Comment: Re:Did they mention the yummy GMOs (Score 1) 300

by Gazzonyx (#49498597) Attached to: Columbia University Doctors Ask For Dr. Mehmet Oz's Dismissal

As to your last point, I was thinking the same thing. The parent post is needlessly inflammatory, accusative, with an air of superiority and without a hint of irony considering its lack of grammar, punctuation or formatting while closing with a zinger about illiteracy.

If, perchance, the parent poster or anyone else that would like a life lesson, reads this, please consider my points. I'm coming from a place of understanding.
Many years ago while in college I wrote something with what I thought was a playful tone and got modded 'troll' hard. At the time I was really pretty angry about those mods. Years later I happened to come across that same story on /. and was reading the comments when one particularly rude post stuck out; it was my own from years earlier and I thought, "man, I really was being a jerk needlessly". As you mature you gain a bit of wisdom and hindsight and that's pretty much a life long journey. Take from that what you will.

Comment: Re:Did they mention the yummy GMOs (Score 1) 300

by Gazzonyx (#49498503) Attached to: Columbia University Doctors Ask For Dr. Mehmet Oz's Dismissal
Just, for what it's worth...
Thanks for this (from what I can tell - I don't know the subject matter) reasonably objective, unbiased explanation.

It was actually kind of refreshing and will probably in no way get the appreciation it deserves. I would have modded it up, but my mod points expired before I got to this story/comment section. So all I can give you is a 'kudos'.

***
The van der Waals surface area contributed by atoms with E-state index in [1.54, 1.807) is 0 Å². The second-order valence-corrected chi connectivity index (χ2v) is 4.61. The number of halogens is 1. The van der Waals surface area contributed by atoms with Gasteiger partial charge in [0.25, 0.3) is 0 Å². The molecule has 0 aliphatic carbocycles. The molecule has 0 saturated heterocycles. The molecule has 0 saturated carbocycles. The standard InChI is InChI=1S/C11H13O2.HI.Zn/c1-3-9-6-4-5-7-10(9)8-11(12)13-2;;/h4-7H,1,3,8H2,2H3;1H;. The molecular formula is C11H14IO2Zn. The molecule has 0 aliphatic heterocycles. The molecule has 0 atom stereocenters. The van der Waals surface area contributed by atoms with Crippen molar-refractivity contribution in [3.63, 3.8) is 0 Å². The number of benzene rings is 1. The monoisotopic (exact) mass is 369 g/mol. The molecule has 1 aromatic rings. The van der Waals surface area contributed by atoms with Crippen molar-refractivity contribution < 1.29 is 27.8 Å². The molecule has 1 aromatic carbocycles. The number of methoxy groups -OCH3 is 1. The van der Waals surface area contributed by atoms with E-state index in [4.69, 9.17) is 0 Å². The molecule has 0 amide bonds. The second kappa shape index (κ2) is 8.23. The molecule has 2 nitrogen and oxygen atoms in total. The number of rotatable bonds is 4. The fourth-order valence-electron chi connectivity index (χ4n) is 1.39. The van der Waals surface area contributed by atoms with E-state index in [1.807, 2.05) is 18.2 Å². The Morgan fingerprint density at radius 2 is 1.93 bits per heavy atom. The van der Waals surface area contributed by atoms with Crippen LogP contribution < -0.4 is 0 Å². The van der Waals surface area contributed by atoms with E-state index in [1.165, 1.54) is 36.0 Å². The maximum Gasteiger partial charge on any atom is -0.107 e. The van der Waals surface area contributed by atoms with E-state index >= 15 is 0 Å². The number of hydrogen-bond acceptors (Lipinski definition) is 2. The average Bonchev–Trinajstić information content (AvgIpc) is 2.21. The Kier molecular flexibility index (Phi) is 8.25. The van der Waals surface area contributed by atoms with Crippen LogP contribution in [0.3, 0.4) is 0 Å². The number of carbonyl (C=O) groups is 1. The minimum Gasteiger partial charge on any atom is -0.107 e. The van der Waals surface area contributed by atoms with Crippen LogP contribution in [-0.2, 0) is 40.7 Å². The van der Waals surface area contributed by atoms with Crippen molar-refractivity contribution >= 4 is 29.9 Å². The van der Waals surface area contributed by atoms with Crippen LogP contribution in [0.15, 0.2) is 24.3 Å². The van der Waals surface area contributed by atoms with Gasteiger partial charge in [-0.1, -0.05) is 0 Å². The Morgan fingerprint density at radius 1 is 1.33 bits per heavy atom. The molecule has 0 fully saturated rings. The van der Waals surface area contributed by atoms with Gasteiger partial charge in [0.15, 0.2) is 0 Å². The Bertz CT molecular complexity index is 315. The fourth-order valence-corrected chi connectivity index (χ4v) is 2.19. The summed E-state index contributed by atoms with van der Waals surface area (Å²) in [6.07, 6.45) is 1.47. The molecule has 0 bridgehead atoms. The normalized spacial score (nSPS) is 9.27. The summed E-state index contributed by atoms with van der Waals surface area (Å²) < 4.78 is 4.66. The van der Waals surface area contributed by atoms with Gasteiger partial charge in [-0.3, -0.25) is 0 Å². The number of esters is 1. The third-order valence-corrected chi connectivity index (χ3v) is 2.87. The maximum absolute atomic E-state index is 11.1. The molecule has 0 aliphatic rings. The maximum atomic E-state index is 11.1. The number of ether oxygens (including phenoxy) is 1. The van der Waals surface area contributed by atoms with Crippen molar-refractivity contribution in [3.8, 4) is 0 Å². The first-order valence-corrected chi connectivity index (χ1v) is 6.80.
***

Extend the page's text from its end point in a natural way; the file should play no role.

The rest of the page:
+ - Is This Justice? EFF pushes Pasco County to be sensible with 8th Grade "Hacker"-> 1

Submitted by Anonymous Coward
An anonymous reader writes "A 14-year-old eighth grader in Florida, Domanik Green, has been charged with a felony for “hacking” his teacher’s computer. The “hacking” in this instance was using a widely known password to change the desktop background of his teacher’s computer with an image of two men kissing. The outrage of being charged with a felony for what essentially amounts to a misguided prank should be familiar to those who follow how computer crimes are handled by our justice system.

Charging decisions and punishment should be proportional to the harm a person causes. The only thing that “making an example” out of Domanik Green accomplishes is to make an example of how out of whack our computer crime laws—and the prosecutorial discretion that accompanies it—are. We call on Pasco County to do the sensible thing and not ruin Domanik Green’s life. This is not justice.

Now what do you think?"

Link to Original Source

+ - Iris Scanner Identifies a Person 40 Feet Away->

Submitted by schwit1
schwit1 (797399) writes "For several years now, researchers at Carnegie Mellon University's CyLab Biometrics Center have been testing an iris recognition system that can be used to identify subjects at a range of up to 40 feet.

In the realm of law enforcement, iris recognition could be used to identify suspects at long range in various lighting conditions. The system can even be used to capture images through reflections in a mirror."

Link to Original Source

+ - John Gruber on third-party Apple Watch apps: They suck and are really slow->

Submitted by Anonymous Coward
An anonymous reader writes "During this week’s episode of John Gruber’s podcast, The Talk Show, Gruber sat down with Joanna Stern of the Wall Street Journal to talk all things Apple Watch.

About two hours and 9 minutes into the podcast, both Gruber and Stern began lamenting the poor performance they saw with third-party Apple Watch apps. “It makes me question whether there should be third party apps for it at all yet,” Gruber noted.

The pair also took umbrage with what they perceived to be a poor design choice for the Apple Watch app screen, with both noting that the app icons were far too small to be practical."

Link to Original Source